Translation and Interpreting in 150+ Languages
Hassan Rouhani
Iran Denies Denial of Holocaust Denial
October 7, 2013 - By: - In: In the News / Awards, Interpretation, Language - Comments Off on Iran Denies Denial of Holocaust Denial

Mistranslation is a gift that keeps on giving.

The Iranian government has denied that its new president, Hassan Rouhani, condemned the Holocaust against the Jews by German Nazis. The Iranians are now threatening to sue CNN for “the distortion of the statements by the president of our country.”

State-run Iranian media claims that CNN was lying when they mistranslated a quote to make it sound as if Rouhani actually believes that the Holocaust took place. He does not.

“CNN officials seem to be escaping their responsibility of informing the public honestly,” Fars News wrote on their English site. “During the interview, CNN aired an English translation of President Rouhani’s remarks which was totally inaccurate and untrustworthy, and in some parts contained sentences which were not at all uttered by the president.”

The interpreter used the word “holocaust” in the translation even though Rouhani did not. Addition is one of the eleven cardinal sins of translation. How interesting that such a big error would occur around such a key, politically controversial term.  Keep in mind that Rouhani was egged (and shoed) by protesters on his return home to Tehran.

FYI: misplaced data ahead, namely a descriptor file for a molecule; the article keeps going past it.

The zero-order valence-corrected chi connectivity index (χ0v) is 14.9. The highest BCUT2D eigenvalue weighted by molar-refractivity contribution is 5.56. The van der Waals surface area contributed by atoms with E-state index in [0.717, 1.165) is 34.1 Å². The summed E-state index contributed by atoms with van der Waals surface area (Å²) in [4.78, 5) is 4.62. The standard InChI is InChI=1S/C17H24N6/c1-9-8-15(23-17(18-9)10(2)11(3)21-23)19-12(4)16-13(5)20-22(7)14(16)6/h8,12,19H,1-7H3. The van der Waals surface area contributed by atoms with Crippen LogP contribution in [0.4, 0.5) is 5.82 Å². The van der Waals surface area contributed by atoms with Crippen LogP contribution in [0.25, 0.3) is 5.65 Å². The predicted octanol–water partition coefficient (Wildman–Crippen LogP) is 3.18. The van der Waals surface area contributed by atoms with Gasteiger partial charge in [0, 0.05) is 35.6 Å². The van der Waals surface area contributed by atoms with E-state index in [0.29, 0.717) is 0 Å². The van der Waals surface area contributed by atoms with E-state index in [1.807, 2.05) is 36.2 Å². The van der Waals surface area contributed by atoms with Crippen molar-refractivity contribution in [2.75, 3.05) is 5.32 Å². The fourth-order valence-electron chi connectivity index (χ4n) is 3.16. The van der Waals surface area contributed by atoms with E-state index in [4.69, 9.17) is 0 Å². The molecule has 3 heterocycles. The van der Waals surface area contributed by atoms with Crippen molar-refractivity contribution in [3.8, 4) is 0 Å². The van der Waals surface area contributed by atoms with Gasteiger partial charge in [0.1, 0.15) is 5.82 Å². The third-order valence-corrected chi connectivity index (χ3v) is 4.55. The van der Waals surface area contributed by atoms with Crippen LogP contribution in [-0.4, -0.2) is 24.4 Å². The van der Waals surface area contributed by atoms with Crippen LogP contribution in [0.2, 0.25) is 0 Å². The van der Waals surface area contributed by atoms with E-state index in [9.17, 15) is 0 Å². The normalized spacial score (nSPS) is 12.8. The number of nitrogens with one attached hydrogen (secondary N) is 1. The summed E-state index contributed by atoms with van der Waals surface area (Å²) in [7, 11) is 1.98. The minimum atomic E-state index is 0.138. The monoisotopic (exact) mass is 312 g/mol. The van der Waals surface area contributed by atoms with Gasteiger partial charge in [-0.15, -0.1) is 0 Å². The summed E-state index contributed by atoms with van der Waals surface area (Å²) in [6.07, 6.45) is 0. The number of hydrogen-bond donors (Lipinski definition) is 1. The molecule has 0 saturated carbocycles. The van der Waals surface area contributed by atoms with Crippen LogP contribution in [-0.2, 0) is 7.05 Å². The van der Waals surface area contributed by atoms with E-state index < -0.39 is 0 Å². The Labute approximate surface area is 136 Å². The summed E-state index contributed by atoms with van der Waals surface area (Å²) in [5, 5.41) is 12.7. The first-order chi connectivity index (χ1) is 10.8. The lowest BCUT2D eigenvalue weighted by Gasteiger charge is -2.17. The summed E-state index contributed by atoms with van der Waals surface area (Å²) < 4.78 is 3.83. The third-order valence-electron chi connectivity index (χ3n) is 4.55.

CNN claims that the interpreter’s error belonged to the Iranians, since that was who the interpreter was working for. Iranian critics claim that CNN’s Christiane Amanpour, who speaks Farsi, should have caught it. CNN denied the charge and has posted the entire interview online to answer critics.

Iran state-controlled Fars News now says CNN and Amanpour should “account for the fabrication” and for “untrustworthy and misleading coverage,” particularly “considering that Amanpour [was] raised in Iran and knows the Persian language very well,” suggesting that she should have listened to the actual interview instead of “blaming the Iran-chosen translator.”

Other critics blame CNN for relying on government interpreters instead of using their own linguists to get the story right, but this seems naïve to anyone familiar with production budgets. It is equally unreasonable to expect Amanpour to fact-check her mega-scoop on live TV. Interpreting is a full-time job, and so is doing a news interview. (I should disclose here that 1-800-Translate has been consulted regarding translation requirements for this program, but has not been engaged to work on this show.)

I also should disclose that I used to do media events like this for the Japanese government, where our briefing books for head-of-state visits were inches thick. So it’s really surprising to me that the interpreter provided would accidently drop in the “H” word, with admission of the Holocaust such anathema to a government of avowed Jew-haters. But what a great smokescreen it’s proven to be. Make a big splash in the English-language  news cycle, which they certainly did, then make a big stink in their own translation so that it plays nice in the Persian press for the Jew-haters back home and is barely noticed among Anglophones. Maybe I am giving these Iranian politicians too much credit for cunning, but what a great way to have your cake and eat it too.

Here’s the interview in the raw…

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